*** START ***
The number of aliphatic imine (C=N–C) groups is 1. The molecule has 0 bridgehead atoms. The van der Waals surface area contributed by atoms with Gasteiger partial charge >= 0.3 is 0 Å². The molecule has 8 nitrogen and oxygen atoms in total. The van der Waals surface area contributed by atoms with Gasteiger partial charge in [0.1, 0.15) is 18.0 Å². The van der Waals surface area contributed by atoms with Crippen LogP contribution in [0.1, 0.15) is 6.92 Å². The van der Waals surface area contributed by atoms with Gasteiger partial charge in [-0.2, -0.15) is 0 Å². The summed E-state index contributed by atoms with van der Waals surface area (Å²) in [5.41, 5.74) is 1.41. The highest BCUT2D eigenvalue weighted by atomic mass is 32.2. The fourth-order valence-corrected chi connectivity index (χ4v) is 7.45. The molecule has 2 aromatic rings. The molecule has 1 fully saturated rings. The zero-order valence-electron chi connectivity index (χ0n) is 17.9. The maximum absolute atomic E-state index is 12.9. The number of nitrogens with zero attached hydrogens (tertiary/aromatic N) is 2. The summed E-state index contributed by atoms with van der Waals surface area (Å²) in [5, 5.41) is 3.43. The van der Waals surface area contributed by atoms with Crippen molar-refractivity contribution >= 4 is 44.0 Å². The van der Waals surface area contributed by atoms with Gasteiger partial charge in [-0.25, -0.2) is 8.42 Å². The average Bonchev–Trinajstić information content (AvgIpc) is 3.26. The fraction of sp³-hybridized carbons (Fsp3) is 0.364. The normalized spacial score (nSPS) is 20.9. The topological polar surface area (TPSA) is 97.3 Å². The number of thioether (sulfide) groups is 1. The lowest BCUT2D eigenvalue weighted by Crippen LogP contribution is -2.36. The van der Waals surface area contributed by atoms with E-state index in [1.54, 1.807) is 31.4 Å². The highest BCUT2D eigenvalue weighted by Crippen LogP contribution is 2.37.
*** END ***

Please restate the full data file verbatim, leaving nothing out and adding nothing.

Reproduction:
The number of aliphatic imine (C=N–C) groups is 1. The molecule has 0 bridgehead atoms. The van der Waals surface area contributed by atoms with Gasteiger partial charge >= 0.3 is 0 Å². The molecule has 8 nitrogen and oxygen atoms in total. The van der Waals surface area contributed by atoms with Gasteiger partial charge in [0.1, 0.15) is 18.0 Å². The van der Waals surface area contributed by atoms with Crippen LogP contribution in [0.1, 0.15) is 6.92 Å². The van der Waals surface area contributed by atoms with Gasteiger partial charge in [-0.2, -0.15) is 0 Å². The summed E-state index contributed by atoms with van der Waals surface area (Å²) in [5.41, 5.74) is 1.41. The highest BCUT2D eigenvalue weighted by atomic mass is 32.2. The fourth-order valence-corrected chi connectivity index (χ4v) is 7.45. The molecule has 2 aromatic rings. The molecule has 1 fully saturated rings. The zero-order valence-electron chi connectivity index (χ0n) is 17.9. The maximum absolute atomic E-state index is 12.9. The number of nitrogens with zero attached hydrogens (tertiary/aromatic N) is 2. The summed E-state index contributed by atoms with van der Waals surface area (Å²) in [5, 5.41) is 3.43. The van der Waals surface area contributed by atoms with Crippen molar-refractivity contribution >= 4 is 44.0 Å². The van der Waals surface area contributed by atoms with Gasteiger partial charge in [-0.25, -0.2) is 8.42 Å². The average Bonchev–Trinajstić information content (AvgIpc) is 3.26. The fraction of sp³-hybridized carbons (Fsp3) is 0.364. The normalized spacial score (nSPS) is 20.9. The topological polar surface area (TPSA) is 97.3 Å². The number of thioether (sulfide) groups is 1. The lowest BCUT2D eigenvalue weighted by Crippen LogP contribution is -2.36. The van der Waals surface area contributed by atoms with E-state index in [1.54, 1.807) is 31.4 Å². The highest BCUT2D eigenvalue weighted by Crippen LogP contribution is 2.37.